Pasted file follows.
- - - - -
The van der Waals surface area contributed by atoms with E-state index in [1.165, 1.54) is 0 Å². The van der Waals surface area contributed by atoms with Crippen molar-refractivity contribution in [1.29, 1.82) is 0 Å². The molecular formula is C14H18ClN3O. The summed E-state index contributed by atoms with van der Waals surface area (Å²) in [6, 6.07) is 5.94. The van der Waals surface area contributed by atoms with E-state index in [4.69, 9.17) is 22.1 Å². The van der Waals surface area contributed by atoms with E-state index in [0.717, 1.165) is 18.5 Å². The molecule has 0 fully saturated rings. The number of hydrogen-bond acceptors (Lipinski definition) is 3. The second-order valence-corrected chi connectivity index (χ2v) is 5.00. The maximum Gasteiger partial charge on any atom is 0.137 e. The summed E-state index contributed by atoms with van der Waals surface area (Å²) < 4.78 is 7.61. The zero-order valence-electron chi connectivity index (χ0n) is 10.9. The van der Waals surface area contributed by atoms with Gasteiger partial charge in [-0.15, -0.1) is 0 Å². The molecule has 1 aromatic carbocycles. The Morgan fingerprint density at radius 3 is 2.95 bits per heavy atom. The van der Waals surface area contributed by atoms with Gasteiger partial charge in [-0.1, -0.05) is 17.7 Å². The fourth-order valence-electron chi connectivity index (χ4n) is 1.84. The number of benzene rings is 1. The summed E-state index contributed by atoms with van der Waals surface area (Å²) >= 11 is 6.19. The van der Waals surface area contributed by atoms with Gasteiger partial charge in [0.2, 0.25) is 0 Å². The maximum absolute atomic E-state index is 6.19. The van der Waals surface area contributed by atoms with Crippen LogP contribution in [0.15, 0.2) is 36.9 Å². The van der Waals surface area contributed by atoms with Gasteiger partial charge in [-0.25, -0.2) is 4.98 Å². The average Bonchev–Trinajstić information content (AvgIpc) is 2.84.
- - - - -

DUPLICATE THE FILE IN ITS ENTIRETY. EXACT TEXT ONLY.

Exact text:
The van der Waals surface area contributed by atoms with E-state index in [1.165, 1.54) is 0 Å². The van der Waals surface area contributed by atoms with Crippen molar-refractivity contribution in [1.29, 1.82) is 0 Å². The molecular formula is C14H18ClN3O. The summed E-state index contributed by atoms with van der Waals surface area (Å²) in [6, 6.07) is 5.94. The van der Waals surface area contributed by atoms with E-state index in [4.69, 9.17) is 22.1 Å². The van der Waals surface area contributed by atoms with E-state index in [0.717, 1.165) is 18.5 Å². The molecule has 0 fully saturated rings. The number of hydrogen-bond acceptors (Lipinski definition) is 3. The second-order valence-corrected chi connectivity index (χ2v) is 5.00. The maximum Gasteiger partial charge on any atom is 0.137 e. The summed E-state index contributed by atoms with van der Waals surface area (Å²) < 4.78 is 7.61. The zero-order valence-electron chi connectivity index (χ0n) is 10.9. The van der Waals surface area contributed by atoms with Gasteiger partial charge in [-0.15, -0.1) is 0 Å². The molecule has 1 aromatic carbocycles. The Morgan fingerprint density at radius 3 is 2.95 bits per heavy atom. The van der Waals surface area contributed by atoms with Gasteiger partial charge in [-0.1, -0.05) is 17.7 Å². The fourth-order valence-electron chi connectivity index (χ4n) is 1.84. The number of benzene rings is 1. The summed E-state index contributed by atoms with van der Waals surface area (Å²) >= 11 is 6.19. The van der Waals surface area contributed by atoms with Gasteiger partial charge in [0.2, 0.25) is 0 Å². The maximum absolute atomic E-state index is 6.19. The van der Waals surface area contributed by atoms with Crippen LogP contribution in [0.15, 0.2) is 36.9 Å². The van der Waals surface area contributed by atoms with Gasteiger partial charge in [-0.25, -0.2) is 4.98 Å². The average Bonchev–Trinajstić information content (AvgIpc) is 2.84.